In the wake of the recent riots in Bangalore following thespian Dr. Rajkumar’s death, there has been some soul-searching in the legislature of Karnataka (the southern Indian state whose capital is Bangalore), in the newspapers, and on the internet as to who or what was responsible for the total breakdown of calm and order over two whole days in the city. Finger pointing is in full swing. As is to be expected, political parties blame each other while residents blame the government and the police.
What I did not expect was the blame laid at the feet of “non-Bangloreans.”
This wasn’t an outpouring of grief that we witnessed. Perhaps this is the shape of things to come. Violence as an outpouring of anger and frustration.
What else can it be? Forcing the city to close down was actually a very perverse act, but a cry for justice nevertheless. Dr Rajkumar, unknowingly, became a mascot for the oppressed indigenous people who feel their language and identity are slowly being eroded by the winds of globalisation. The IT industry is not the villain. The villain is Time. And no one can fight Time.
You wake up one day and find that your neighbour speaks a strange language; your job is taken over by someone who moved into town last month and has an utter dislike for all things south Indian. Your job in a government office as a peon was a matter of pride and achievement, until the office boy working for an MNC boasts of a pay five times more than you earn because his English is better. It just seems so unfair. Maybe it is. But it is to the credit of the indigenous people that they tolerated this unfairness for a very long time.
A few months ago, it was the new weekly, Bangalore Bias, expressing similar sentiments in its manifesto. I had then provided longer excerpts from the manifesto and had written an essay countering the arguments. Here are some brief tid-bits from that manifesto:
The time has come to ask, “Whose city is it, anyway?”
Where there was time and space for libraries, literary debates, science fairs, Sunday beers, bicycles, Karaga, Christmas carols, kadalekaayi parise, jazz evenings, dolls’ exhibitions and the grace of it all. In a city of seven million, there should still be that “Island of One Million” that knows what Bangalore was, but more crucially to the point, what it ought to be. We believe this community of one million cares for a lifestyle of grace and charm beyond the transactional logic that threatens to become the sole basis of our civic society.
The Bangalore community could well feel that it is now under siege. The City’s sensibilities have been invaded by unfamiliar, sometimes unwelcome strains of attitude and affectations. There are new people that now claim to represent Bangalore, but the Bangalore community is justified in feeling unrepresented.
I fail to understand the logic of these arguments.
First of all, who is a citizen and who is an “outsider?” Everyone that lives in this city, no matter how far the generations that have lived here go back, came from somewhere. The earlier generations shaped the character of this city as they saw fit and now the current generation is shaping the city as it sees fit. A city is a living, changing, amorphous creature that cannot be frozen in time and that image taken to be its true representation. “Whose city is it, anyway?” Well, it is the city of every single person living here, whether they landed here yesterday at the airport, bus station or train station and are setting up homes as we speak, or whose families have been living here for generations.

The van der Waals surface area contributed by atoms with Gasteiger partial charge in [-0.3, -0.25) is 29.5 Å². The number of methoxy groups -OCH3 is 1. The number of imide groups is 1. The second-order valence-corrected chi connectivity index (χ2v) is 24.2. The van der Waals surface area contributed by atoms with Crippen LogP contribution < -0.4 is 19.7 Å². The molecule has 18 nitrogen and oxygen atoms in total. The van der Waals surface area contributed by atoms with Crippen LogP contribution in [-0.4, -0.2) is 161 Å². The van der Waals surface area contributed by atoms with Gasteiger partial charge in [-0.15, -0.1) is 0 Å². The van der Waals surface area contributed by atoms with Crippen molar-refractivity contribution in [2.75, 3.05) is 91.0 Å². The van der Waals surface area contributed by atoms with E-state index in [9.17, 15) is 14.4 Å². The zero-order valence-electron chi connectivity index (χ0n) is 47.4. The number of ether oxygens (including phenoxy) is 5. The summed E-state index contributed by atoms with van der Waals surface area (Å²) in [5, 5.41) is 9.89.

If the “oppressed indigenous people” (meaning what, exactly? How long does one have to live here to become indigenous?) don’t have jobs or have lesser jobs, who is to blame for that? Or more pertinently, given the drift of the Dattani essay and the Bangalore Bias manifesto, how are “outsiders” to blame for that?
Are employers asking to employ “non-indigenous” people? Are they going out of their way to look for “outsiders” to fill their positions? From the “office boy” to the CEO? That contention holds no water. Businesses look to cut their operating costs and the cheapest hire for them would be a qualified person already in the city. It makes no business sense to have to advertise in the media in outside cities, set up out of town interviews, have potential recruits travel, or have the company’s Human Resource person travel to conduct interviews, pay for an eventual hire to move to Bangalore from Haryana or wherever, and then pay some more for them to settle down in this city.
So perhaps these employers are getting out-of-state hires because they cannot find a qualified employee pool here. How can “outsiders” take jobs away from locals if the locals are qualified and willing to do the jobs that are required of them?